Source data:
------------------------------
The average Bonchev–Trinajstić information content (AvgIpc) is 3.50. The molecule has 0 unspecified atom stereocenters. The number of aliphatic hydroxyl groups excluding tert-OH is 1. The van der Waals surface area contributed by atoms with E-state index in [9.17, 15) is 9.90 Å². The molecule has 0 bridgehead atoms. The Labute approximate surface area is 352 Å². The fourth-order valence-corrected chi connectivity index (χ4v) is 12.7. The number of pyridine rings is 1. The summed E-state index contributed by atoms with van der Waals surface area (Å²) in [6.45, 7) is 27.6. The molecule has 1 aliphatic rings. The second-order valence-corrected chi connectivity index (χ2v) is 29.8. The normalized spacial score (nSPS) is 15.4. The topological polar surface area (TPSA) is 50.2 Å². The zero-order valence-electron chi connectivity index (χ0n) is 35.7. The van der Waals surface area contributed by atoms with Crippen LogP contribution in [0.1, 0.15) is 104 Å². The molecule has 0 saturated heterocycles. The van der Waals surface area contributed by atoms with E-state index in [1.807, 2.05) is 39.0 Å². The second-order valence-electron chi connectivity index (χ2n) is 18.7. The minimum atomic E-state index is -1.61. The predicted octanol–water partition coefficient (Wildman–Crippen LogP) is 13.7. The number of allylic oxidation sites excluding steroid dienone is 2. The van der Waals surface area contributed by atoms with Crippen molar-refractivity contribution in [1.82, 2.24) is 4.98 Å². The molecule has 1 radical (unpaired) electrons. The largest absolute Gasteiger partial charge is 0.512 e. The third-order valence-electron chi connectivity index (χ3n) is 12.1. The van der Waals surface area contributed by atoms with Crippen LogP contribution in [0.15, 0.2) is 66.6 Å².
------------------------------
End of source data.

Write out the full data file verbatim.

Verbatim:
The average Bonchev–Trinajstić information content (AvgIpc) is 3.50. The molecule has 0 unspecified atom stereocenters. The number of aliphatic hydroxyl groups excluding tert-OH is 1. The van der Waals surface area contributed by atoms with E-state index in [9.17, 15) is 9.90 Å². The molecule has 0 bridgehead atoms. The Labute approximate surface area is 352 Å². The fourth-order valence-corrected chi connectivity index (χ4v) is 12.7. The number of pyridine rings is 1. The summed E-state index contributed by atoms with van der Waals surface area (Å²) in [6.45, 7) is 27.6. The molecule has 1 aliphatic rings. The second-order valence-corrected chi connectivity index (χ2v) is 29.8. The normalized spacial score (nSPS) is 15.4. The topological polar surface area (TPSA) is 50.2 Å². The zero-order valence-electron chi connectivity index (χ0n) is 35.7. The van der Waals surface area contributed by atoms with Crippen LogP contribution in [0.1, 0.15) is 104 Å². The molecule has 0 saturated heterocycles. The van der Waals surface area contributed by atoms with E-state index in [1.807, 2.05) is 39.0 Å². The second-order valence-electron chi connectivity index (χ2n) is 18.7. The minimum atomic E-state index is -1.61. The predicted octanol–water partition coefficient (Wildman–Crippen LogP) is 13.7. The number of allylic oxidation sites excluding steroid dienone is 2. The van der Waals surface area contributed by atoms with Crippen molar-refractivity contribution in [1.82, 2.24) is 4.98 Å². The molecule has 1 radical (unpaired) electrons. The largest absolute Gasteiger partial charge is 0.512 e. The third-order valence-electron chi connectivity index (χ3n) is 12.1. The van der Waals surface area contributed by atoms with Crippen LogP contribution in [0.15, 0.2) is 66.6 Å².